The same advice goes for kids. Vitamin and mineral supplements are not usually necessary if the child is eating a variety of foods and is in overall good health. Remember that supplements do not provide the benefits of whole food such as fibre, carbohydrate, fat, protein and calories. Because the long term use of multivitamins in children has not been studied I’d be hesitant to give them to my children without good reason.  


The problem with dietary supplements is they are not well regulated. It’s possible that there may be variation in potency from different manufacturers and even in pills from the same bottle. Remember that this is a multi-billion dollar industry. I always caution my clients to be skeptical of advice they receive from anyone who both promotes and sells supplements. Big conflict of interest.

Jane: Much of what you have said is the same as what my family doctor has told me. So often we get conflicting advice that it's like a heavenly choir when experts agree! (Okay, maybe that comparison may be a bit much...but it is so great!) I think we have this want to buy something to "fix stuff" about ourselves or our children (similar to the idea of cleanse or detox discussed above). We feel like vitamins are insurance or something, but we don't look at them with the same skeptical eye. What you say is so true - we have to remember that it is a big business!

Image credit: Modern Guide to Health

Jane: Our final question comes from an anonymous comment on our previous interview: "We make all of our own bread. What kind of flour do you recommend for maximum nutrition?"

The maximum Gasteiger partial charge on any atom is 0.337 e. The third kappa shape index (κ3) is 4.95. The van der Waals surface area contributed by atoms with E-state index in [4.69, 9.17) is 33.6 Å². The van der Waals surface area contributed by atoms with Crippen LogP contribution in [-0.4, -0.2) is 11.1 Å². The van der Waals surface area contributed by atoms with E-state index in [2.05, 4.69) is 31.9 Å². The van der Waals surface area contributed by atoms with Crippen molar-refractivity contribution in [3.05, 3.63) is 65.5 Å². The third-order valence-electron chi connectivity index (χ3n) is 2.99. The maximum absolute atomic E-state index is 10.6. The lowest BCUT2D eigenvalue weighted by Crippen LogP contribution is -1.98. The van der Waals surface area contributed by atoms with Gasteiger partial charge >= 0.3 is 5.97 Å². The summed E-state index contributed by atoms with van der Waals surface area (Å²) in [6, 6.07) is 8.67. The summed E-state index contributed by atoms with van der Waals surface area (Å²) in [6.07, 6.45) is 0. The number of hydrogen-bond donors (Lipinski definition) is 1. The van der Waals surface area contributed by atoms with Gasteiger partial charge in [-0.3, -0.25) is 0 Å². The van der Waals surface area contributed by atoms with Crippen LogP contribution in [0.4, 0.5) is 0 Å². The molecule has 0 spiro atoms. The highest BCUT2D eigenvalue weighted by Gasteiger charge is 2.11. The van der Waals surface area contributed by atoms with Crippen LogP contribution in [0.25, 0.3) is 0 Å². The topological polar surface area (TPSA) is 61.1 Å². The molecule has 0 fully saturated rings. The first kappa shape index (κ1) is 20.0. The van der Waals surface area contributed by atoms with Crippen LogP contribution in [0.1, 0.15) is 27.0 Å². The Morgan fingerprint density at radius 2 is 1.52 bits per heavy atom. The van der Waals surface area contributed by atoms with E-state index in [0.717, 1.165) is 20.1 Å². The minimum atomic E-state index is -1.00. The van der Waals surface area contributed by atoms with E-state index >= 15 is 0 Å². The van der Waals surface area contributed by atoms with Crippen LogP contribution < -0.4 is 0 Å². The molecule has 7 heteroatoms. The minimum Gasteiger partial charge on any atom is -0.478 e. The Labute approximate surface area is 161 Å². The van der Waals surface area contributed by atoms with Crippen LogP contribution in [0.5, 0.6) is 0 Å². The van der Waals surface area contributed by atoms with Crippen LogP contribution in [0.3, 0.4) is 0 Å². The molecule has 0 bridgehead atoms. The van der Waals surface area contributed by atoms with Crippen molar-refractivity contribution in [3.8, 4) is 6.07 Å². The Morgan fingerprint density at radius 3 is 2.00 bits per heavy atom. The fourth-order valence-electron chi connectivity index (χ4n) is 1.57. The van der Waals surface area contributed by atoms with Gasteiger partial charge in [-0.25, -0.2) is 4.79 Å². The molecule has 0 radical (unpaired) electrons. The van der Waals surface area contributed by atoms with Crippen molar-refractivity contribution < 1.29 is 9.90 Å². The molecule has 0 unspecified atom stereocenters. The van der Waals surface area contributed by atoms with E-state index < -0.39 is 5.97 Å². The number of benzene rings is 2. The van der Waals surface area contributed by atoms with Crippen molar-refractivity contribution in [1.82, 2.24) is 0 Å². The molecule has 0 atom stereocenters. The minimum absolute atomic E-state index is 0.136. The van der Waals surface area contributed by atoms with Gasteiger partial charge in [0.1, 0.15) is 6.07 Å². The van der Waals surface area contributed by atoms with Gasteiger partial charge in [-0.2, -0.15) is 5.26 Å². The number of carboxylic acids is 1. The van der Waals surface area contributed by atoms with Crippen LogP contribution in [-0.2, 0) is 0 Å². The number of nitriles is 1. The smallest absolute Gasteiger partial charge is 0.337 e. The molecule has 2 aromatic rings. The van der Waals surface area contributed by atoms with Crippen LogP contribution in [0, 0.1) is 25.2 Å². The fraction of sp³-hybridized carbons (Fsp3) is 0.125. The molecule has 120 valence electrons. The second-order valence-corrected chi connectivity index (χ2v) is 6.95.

Natalia: Well, kudos to you for taking the time to make your own bread. You are already ahead of the game! The benefit of making bread from scratch is you can control the amount of sugar and salt added, as well as avoid other additives and preservatives found in most commercially-prepared breads. Another great benefit is you can take advantage of the wide variety of flours available to boost nutrition and flavour. Whole grain flours are definitely the way to go. Whether it be whole grain spelt, rye, oats or wheat, the best way to maximize nutrition is to mix it up! Add seeds, dried fruit or spices for more variety. It can be really fun to experiment with a live culture and try a sourdough bread too.

In this area, I like to support local by purchasing my flour from Speerville Flour Mill. Whenever possible look for a stone ground milling technique to ensure a minimally processed flour that contains all parts of the grain (bran, endosperm, germ). If you haven’t tried whole spelt flour, I’d recommend this bread recipe courtesy of Speerville Flour Mill:

4 c       Organic Stone Ground Spelt Flour
2 t        Fine Grey Sea Salt
Combine in large bowl.

1 1/3c Warm Water
2 t        Yeast
Dissolve yeast in warm water

1          Egg - beaten
2 T       Sunflower Oil

Add all liquids to flour.  Mix and turn out on floured board.  Knead approx 10 minutes or until smooth and elastic.  Place dough in greased bowl and let rise in warm place until double.  Punch down dough and form into loaf.  Put in greased loaf pan and let rise until double.

Place in preheated oven at 350º F for approximately 35-40 minutes or until brown and hollow sound when tapped. Cool on wire rack.

Thank you Natalia, for taking the time to share your expertise and experience by answering readers' questions. And thanks so much for sharing a recipe! I can't wait to try it.